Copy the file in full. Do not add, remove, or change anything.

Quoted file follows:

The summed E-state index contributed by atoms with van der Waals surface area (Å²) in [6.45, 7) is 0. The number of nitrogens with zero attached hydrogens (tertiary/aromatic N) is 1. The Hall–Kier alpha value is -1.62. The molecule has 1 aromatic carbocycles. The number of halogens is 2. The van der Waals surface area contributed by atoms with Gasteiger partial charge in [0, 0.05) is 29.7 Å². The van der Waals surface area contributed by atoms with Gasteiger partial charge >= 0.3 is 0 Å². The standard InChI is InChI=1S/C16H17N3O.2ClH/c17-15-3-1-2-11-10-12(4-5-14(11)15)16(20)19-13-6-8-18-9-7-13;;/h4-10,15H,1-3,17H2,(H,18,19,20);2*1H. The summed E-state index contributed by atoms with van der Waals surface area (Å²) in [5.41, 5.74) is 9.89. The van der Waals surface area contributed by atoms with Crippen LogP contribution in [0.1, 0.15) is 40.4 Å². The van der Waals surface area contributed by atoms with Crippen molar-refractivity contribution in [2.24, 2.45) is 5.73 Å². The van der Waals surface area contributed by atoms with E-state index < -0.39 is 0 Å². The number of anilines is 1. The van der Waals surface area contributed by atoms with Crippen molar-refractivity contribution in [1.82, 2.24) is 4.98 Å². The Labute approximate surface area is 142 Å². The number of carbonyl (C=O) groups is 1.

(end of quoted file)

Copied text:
The summed E-state index contributed by atoms with van der Waals surface area (Å²) in [6.45, 7) is 0. The number of nitrogens with zero attached hydrogens (tertiary/aromatic N) is 1. The Hall–Kier alpha value is -1.62. The molecule has 1 aromatic carbocycles. The number of halogens is 2. The van der Waals surface area contributed by atoms with Gasteiger partial charge in [0, 0.05) is 29.7 Å². The van der Waals surface area contributed by atoms with Gasteiger partial charge >= 0.3 is 0 Å². The standard InChI is InChI=1S/C16H17N3O.2ClH/c17-15-3-1-2-11-10-12(4-5-14(11)15)16(20)19-13-6-8-18-9-7-13;;/h4-10,15H,1-3,17H2,(H,18,19,20);2*1H. The summed E-state index contributed by atoms with van der Waals surface area (Å²) in [5.41, 5.74) is 9.89. The van der Waals surface area contributed by atoms with Crippen LogP contribution in [0.1, 0.15) is 40.4 Å². The van der Waals surface area contributed by atoms with Crippen molar-refractivity contribution in [2.24, 2.45) is 5.73 Å². The van der Waals surface area contributed by atoms with E-state index < -0.39 is 0 Å². The number of anilines is 1. The van der Waals surface area contributed by atoms with Crippen molar-refractivity contribution in [1.82, 2.24) is 4.98 Å². The Labute approximate surface area is 142 Å². The number of carbonyl (C=O) groups is 1.